Thursday, May 15, 2014


My ovaries this morning
What they feel like now :)

Luckily, my ovaries are not scrambled, just a little shocked that they worked so hard only to have the fruits of their labor ripped away.  Our count? Drum roll please. . .. . 16 eggs, 10 of which are mature.  I need to look up how they know so quickly which ones are mature or not. I know 10 isn't a ton, but it is twice what we got last time and we had pretty successful fertilization.  I'll be on pins and needles until we hear from the lab in the am to find out what our actual count is.

My doctor is a fan of saying, "It only takes one!" Which makes me want to punch her in the nose, because we all know that the more follicles we get, the more fertilized eggs we get and the less likely that we need to do another fresh round of IVF.  Also, that didn't work last time. We had 4 very happy/healthy embryos, one biochemical pregnancy and three that stopped growing between day 3 and 5. Sigh.

I'm happy that we have at least 8! That means we get to do an ICSI split, half of them will be fertilized through ICSI and half of them will get to do it the old fashioned way (not to be confused with the old, old fashioned way).  In the end it's not important how my eggs are fertilized, but I'd like to just know if my eggs and my husband's sperm can do what they are meant to, without a lab tech forcing them on each other.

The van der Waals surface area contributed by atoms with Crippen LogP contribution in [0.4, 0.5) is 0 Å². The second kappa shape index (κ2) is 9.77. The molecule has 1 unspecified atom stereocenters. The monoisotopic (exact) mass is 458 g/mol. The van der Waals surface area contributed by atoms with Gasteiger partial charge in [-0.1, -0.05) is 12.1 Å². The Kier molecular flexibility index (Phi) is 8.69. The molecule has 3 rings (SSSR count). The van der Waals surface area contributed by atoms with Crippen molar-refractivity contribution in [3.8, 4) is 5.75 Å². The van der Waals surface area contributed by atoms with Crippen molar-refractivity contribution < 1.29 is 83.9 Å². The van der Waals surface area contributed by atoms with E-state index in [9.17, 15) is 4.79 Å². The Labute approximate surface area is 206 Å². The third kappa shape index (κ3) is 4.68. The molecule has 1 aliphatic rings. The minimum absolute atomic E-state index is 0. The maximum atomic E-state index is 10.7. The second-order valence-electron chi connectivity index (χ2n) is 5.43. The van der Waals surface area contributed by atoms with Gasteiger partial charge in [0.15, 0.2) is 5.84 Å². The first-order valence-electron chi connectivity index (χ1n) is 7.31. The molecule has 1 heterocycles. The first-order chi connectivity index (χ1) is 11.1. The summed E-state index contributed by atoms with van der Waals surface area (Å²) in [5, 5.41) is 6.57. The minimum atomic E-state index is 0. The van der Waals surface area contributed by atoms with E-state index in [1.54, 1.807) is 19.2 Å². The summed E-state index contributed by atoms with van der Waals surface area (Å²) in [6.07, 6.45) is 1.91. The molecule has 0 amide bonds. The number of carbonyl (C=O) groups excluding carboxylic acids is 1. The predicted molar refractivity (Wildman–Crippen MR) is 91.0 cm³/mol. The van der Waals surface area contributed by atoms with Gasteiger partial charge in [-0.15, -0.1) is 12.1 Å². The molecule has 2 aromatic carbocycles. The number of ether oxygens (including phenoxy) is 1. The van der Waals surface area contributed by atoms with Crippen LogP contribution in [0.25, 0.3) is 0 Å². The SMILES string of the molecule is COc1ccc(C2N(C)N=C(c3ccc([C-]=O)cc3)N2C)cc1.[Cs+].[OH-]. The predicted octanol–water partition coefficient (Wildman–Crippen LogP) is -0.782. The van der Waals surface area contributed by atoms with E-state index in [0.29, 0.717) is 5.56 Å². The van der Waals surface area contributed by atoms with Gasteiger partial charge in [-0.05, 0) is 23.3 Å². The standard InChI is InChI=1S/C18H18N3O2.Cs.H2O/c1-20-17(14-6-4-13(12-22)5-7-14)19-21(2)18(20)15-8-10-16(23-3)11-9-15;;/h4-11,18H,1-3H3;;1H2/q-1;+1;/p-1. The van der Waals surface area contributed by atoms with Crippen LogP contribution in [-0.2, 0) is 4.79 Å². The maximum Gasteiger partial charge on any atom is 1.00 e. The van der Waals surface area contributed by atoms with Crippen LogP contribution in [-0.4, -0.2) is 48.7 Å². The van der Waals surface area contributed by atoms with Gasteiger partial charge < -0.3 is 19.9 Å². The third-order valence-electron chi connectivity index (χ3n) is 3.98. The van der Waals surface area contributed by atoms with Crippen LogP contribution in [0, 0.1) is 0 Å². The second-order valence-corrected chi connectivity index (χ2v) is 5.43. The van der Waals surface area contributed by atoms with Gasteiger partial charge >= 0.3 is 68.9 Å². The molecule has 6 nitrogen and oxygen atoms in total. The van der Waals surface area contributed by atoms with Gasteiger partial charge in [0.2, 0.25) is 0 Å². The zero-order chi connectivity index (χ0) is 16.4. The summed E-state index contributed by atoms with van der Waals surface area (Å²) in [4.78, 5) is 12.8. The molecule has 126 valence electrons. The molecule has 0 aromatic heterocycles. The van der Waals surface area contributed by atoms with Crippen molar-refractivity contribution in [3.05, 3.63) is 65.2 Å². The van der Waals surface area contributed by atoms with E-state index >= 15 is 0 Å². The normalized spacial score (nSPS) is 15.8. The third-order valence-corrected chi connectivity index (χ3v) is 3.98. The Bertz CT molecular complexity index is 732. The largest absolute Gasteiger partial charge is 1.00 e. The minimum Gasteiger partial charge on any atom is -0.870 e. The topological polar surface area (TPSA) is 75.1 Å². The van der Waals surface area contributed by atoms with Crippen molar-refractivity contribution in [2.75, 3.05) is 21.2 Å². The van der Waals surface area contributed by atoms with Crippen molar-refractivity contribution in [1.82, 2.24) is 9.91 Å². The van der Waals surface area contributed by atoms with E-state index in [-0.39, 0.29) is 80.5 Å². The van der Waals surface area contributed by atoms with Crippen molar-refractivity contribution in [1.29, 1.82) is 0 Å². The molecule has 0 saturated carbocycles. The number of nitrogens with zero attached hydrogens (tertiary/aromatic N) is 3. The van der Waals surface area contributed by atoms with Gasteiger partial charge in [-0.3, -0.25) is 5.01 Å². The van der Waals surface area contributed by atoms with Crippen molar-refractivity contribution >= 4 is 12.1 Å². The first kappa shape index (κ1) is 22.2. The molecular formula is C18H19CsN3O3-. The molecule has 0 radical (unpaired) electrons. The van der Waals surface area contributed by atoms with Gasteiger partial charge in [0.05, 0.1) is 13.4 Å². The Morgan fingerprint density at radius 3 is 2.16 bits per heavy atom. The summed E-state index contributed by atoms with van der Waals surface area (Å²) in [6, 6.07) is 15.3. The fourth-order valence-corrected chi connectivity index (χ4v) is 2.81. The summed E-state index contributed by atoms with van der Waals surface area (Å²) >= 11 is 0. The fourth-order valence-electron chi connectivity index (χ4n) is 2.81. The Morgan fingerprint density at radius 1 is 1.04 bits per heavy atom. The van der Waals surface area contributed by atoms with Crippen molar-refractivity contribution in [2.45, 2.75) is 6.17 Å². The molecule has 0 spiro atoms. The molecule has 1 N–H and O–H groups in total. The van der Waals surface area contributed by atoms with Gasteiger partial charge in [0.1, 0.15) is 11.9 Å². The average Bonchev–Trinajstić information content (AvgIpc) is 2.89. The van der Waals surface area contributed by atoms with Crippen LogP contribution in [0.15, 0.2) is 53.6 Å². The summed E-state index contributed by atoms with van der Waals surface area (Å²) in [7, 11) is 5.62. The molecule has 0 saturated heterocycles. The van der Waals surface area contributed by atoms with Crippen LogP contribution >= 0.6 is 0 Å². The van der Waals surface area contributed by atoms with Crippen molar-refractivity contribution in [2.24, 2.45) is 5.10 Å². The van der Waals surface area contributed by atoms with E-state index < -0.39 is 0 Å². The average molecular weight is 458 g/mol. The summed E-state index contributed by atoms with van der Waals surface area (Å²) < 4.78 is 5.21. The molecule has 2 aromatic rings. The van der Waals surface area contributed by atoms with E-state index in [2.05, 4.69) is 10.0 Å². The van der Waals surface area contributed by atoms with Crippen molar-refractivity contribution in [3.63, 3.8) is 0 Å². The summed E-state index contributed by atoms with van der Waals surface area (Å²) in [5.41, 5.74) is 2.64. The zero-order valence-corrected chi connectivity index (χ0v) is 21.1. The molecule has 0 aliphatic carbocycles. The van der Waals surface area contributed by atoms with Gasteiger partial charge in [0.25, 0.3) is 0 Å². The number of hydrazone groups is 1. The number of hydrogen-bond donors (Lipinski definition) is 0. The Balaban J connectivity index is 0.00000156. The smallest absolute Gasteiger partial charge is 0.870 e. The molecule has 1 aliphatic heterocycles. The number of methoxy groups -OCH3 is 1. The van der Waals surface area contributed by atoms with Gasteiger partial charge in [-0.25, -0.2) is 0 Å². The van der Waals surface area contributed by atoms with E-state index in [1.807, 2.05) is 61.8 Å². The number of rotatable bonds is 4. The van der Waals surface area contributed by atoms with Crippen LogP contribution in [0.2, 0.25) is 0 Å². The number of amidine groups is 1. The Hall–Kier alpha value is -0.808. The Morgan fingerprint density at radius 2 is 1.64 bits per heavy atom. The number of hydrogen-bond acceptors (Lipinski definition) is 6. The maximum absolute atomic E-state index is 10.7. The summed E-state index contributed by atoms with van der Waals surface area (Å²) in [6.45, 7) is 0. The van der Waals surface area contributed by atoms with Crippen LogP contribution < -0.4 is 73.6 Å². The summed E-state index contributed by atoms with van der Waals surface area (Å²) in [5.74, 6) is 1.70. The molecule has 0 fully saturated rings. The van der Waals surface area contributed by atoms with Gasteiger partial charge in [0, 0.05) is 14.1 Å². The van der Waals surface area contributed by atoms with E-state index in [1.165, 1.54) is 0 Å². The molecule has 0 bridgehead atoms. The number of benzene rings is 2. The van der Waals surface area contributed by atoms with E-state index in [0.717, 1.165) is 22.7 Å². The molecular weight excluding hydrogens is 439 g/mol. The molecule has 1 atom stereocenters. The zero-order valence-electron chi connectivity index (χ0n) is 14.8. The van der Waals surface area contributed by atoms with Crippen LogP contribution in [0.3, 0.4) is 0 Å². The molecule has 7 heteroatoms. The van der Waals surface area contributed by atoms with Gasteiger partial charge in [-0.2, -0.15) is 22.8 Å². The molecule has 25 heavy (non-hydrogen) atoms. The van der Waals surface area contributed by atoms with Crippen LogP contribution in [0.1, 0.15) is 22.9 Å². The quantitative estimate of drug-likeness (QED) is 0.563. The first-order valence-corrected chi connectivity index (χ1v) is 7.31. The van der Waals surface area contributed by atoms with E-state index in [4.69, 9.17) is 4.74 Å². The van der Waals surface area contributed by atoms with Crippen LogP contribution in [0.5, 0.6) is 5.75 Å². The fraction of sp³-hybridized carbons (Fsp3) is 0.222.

In other very exciting news, we are taking part in the Eeva clinical study. The qualifications are that we have 4 viable embryos and agree to a day 3 transfer.  It's looking good so far.  In this study 4 of our embryos will get a special dish with a camera enabled microscope and their cell division will be closely monitored with a still photo taken every 5 mins.  This does expose the embryos to an extra 21 seconds of red led light, but I'm all for science and there have been no complications from the light exposure.  This method is already approved in the UK as a way to determine which embryos are "most likely to succeed."  Here's the link, if you'd like to check it out: Auxogyn - Eeva clinical study.

Throw Back Thursday Time!!!  Here are some shots from our first IVF cycle.  I wish I had known to be thankful for only two injections per night and absolutely no bruising on my tummy. Ahhh the good old days.
nightly dose

all the used vials (not including the sodium chloride)

We keep it in a lock box. It's pretty handy.


  1. You're making me feel really lucky we didn't get all the way to IVF. I had no idea how much was involved. I love the part about seeing if your eggs and his sperm will do what they're meant to do without a lab tech forcing them on each other. Good luck!